Demonstration of various aspects concerning micro-services
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microzon-cart @ 1540a26
microzon-customer @ 3cf8c9a
microzon-product @ 3db9900
microzon-web @ ebc759c
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README.md

README.md

Micro service shop example

Some words of warning

This is a demonstration how microservices may interact with each other and how to debug them. This is not supposed to be or become a real shop implementation. Most importantly: The current implementation intentionally contains several design flaws as they might occure in real life product development.

Used technologies

For simplicity all services are supposed to run on a Java-VM.

  • Web frontend
    • Based on Play 2.3 / Scala 2.11
    • Does not have any kind of persistence
  • Customer service
    • Based on Spring boot
    • Mysql backend via JPA/Hibernate
  • Product backend
    • Based on Spray 1.3.1
    • MongoDB backend via ReactiveMongo
  • (Shopping)Cart backend
    • Based on Scalatra with embedded Jetty
    • Mysql backend via ScalalikeJdbc

Getting started

Requirements

  • When using the vagrant environment we start up to 7 VMs with 8 Gb memory total, therefore a machine with at least 16 Gb is advisable
  • Java JDK 1.7 (OpenJDK and OracleJDK are both working)
  • An internet connection (expect lots of stuff being downloaded)
  • Either
    • Virtual Box 4.3
    • Vagrant 1.6
  • ... or
    • Docker 1.4

The setup has been tested with MacOS (Maverick/Yosemite) and Ubuntu 14.04. If you are using a different system you might encounter so far unknown problems.

Getting started

Since this is a project for experimentation it is possible to run the stuff via docker or vagrant/virtualbox.

Run via docker

Just move to the "docker" subdirectory and execute the run.sh script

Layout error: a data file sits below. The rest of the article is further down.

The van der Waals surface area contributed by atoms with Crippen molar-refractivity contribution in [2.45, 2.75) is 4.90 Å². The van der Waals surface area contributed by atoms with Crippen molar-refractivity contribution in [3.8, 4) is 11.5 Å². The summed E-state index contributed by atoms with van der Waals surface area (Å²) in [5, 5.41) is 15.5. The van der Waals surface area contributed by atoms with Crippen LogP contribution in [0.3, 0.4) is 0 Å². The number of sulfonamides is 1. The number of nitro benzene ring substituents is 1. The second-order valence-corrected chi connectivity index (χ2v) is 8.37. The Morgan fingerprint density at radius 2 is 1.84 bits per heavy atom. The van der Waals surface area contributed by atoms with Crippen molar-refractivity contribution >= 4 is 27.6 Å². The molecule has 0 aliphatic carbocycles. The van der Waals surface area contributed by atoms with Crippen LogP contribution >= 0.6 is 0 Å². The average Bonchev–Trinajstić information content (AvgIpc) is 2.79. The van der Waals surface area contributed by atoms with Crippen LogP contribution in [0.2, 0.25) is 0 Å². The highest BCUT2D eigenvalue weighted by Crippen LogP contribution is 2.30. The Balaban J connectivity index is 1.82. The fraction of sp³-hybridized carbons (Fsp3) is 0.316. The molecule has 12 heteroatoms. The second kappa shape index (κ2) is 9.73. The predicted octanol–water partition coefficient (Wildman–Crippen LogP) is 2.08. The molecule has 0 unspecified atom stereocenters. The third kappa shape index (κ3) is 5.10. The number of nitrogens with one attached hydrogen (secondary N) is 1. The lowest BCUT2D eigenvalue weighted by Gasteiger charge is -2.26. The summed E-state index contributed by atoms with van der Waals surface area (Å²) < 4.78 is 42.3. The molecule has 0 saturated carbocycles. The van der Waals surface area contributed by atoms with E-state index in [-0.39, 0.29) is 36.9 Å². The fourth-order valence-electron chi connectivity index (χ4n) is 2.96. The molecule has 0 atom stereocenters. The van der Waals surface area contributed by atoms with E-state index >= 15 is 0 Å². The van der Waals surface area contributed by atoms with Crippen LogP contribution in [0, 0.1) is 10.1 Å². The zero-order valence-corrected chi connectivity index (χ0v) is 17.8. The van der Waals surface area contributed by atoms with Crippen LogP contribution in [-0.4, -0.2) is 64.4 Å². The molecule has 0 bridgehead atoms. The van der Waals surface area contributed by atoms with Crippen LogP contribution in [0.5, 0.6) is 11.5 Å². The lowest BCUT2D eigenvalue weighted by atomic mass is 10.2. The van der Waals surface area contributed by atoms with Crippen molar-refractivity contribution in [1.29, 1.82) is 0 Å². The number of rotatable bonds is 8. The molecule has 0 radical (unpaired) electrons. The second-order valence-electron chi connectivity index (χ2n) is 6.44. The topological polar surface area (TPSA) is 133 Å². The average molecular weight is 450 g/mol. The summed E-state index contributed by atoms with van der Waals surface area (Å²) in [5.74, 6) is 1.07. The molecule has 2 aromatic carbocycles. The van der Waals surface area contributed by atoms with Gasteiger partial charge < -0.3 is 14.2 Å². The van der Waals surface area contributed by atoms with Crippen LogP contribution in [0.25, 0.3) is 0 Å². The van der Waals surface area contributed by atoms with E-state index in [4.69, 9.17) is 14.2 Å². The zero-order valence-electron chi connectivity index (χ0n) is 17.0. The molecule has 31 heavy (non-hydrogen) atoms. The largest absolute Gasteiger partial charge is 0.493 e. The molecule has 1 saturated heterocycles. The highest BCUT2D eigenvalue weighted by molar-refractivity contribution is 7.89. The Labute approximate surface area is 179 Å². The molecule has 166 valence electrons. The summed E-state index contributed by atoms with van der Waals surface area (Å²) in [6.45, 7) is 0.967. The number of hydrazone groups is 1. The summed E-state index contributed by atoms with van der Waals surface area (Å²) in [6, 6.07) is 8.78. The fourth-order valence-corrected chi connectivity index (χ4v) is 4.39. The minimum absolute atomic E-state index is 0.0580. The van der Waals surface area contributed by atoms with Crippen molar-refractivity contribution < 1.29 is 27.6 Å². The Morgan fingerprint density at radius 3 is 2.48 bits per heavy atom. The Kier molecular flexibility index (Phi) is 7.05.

cd docker
sh ./run.sh

(all the images should be available via the public docker hub)

After this the following URLs should work:

To build the images from scratch you fist have to build distributions of all the microservices (see below) and run the "build.sh" script.

For Mac users: You have should use boot2docker with can be either downloaded here http://boot2docker.io/ or installed via homebrew

brew install boot2docker

Ensure that the boot2docker VM has enough RAM, i.e. to run everything the VM should have at least 6GB

boot2docker init -m 6144
boot2docker up

Also note that you have to use the IP returned by boot2docker ip instead of localhost.

If you want to access all the services directly from your machine by their ip addresses (e.g. develop one of the services locally), you also might want to add a static route to the docker0 net inside the boot2docker VM:

sudo route -n add -net 172.17.0.0/16 $(boot2docker ip)

(Please check the network address with boot2docker ssh ifconfig docker0 just to be sure.)

Building the micro service distributions

First of all you should ensure that you hava all the submodules initialized and updated

git submodule init
git submodule update

All build scripts will create an distribution archive in /vagrant/dist

Note: As in real life several different build tools/configs are used for each project. Pay close attention to each of the commands, it is not always the same.

  • customer service
cd <project home>/microzon-customer
./gradlew clean dist
  • product service
cd <project home>/customer
./activator clean assembly
  • web frontend service
cd <project home>/web
./activator clean dist

Start the cluster via vagrant

#!bash
cd <project home>/vagrant
vagrant up

Populating the databases

  • product database For docker:
python product/src/main/scripts/populate.py localhost:8090

resp. for Mac users:

python product/src/main/scripts/populate.py $(boot2docker ip):8090

Enjoy the show